“While such a statement might trigger the inner cynic who associates love with a mere emotional state, akin to the spiritual escapism of the last three decades, I think it actually offers an organizing principle around which meaningful social and political action can coalesce.”
Yes! Thanks to reality sandwich.com.
December 22, 2011
Occupy has awakened a potent energy that had been lying dormant. It has made activists of people of a new generation, and brought renewed hope to veterans of past movements. Unlike earlier protest movements, it has not objected to any specific policy, such as segregation or the Vietnam War. It is a protest against a condition of society, highlighted by the maldistribution of wealth and debt whose symbol is Wall Street, that goes deeper than anything the Occupiers can easily name. As we say, no demand is big enough.
Having been awakened though, this energy needs to find appropriate avenues of expression. So far, the movement has eschewed involvement in electoral politics, nor has it adopted any specific social cause. An outside observer might think that its purpose were to fight for the right to camp in urban centers. While the right of free assembly and the reclamation of public space are important issues, the vast groundswell of public indignation that OWS has tapped into is not primarily about those. If the movement turns inward and becomes about the encampments themselves, it will alienate the majority of the public and become an historical footnote.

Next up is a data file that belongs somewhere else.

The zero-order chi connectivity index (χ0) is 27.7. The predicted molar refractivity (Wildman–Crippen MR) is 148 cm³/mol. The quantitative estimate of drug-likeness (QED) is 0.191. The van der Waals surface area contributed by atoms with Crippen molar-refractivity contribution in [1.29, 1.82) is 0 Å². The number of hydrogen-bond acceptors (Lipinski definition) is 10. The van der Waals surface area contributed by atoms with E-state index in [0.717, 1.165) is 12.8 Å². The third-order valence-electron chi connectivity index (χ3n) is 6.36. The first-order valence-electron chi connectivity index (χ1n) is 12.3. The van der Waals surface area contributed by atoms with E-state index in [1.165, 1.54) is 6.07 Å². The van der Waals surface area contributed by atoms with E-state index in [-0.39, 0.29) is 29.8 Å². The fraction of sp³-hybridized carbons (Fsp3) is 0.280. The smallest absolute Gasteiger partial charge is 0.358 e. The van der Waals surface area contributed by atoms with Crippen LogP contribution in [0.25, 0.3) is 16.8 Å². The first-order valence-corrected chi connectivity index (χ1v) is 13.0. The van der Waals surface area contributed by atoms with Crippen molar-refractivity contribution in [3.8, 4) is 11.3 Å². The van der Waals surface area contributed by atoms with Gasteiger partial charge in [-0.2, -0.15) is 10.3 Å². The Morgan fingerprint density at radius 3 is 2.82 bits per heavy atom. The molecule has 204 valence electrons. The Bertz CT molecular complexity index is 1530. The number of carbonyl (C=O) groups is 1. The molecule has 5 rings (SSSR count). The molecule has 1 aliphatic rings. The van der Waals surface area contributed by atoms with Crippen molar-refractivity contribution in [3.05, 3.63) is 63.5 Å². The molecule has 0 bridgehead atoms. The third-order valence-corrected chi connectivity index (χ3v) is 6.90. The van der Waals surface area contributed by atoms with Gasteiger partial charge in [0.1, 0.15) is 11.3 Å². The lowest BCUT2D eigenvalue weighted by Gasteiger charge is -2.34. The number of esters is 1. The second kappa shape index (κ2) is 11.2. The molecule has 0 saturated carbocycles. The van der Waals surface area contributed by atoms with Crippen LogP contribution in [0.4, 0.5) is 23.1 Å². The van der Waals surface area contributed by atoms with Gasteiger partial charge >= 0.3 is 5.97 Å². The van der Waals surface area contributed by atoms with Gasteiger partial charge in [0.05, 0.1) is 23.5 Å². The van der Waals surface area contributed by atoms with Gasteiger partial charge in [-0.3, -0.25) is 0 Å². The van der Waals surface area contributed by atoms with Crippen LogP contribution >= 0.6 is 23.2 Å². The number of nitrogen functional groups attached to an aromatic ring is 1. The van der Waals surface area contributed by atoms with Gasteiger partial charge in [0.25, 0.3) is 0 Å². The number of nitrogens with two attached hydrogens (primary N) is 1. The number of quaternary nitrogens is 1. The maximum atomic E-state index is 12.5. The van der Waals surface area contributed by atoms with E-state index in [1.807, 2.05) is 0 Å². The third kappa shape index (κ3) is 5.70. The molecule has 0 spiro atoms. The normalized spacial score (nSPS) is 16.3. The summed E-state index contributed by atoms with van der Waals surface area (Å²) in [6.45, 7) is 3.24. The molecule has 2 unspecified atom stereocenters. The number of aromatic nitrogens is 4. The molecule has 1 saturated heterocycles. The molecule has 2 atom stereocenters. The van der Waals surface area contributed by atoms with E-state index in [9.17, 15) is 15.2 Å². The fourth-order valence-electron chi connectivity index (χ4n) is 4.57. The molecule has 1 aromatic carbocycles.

The occupations have served an important purpose, but the time has come to direct the energy they have awakened toward tangible goals. I say this with all due respect for the wariness that has held the movement back from political involvement so far. Whatever these tangible goals are, they must not be too narrow. No one in the movement is going to get very excited about any proposal on the mainstream political radar: the payroll tax cut, for instance, or Obama’s health care plan. For too long, the left has mortgaged its soul to a dispirited, defeated version of the practical. Society and the planet are in such a strait that the old practical isn’t enough. We need to think big — and then be practical.
Let us name, then, the underlying object of the protests’ discontent. It is a society that fundamentally isn’t working, a system that coerces us into ruining the planet and exploiting its people, denying us life and liberty if we refuse to comply, and sometimes withholding them even if we do comply. It is a society where life is a little bleaker, gaudier, uglier, less authentic, and less hopeful with each passing year. It is a system of winners and losers, in which even the winners are less happy than a typical Ladakhi peasant or Amazonian hunter-gatherer. It is a society of pretense, image, and illusion. It is a society where more human energy goes to war than to art. Most tellingly, it is a society where it is normal to hate Monday. The discontent behind the protests comes from the conviction, “We can do better than this!”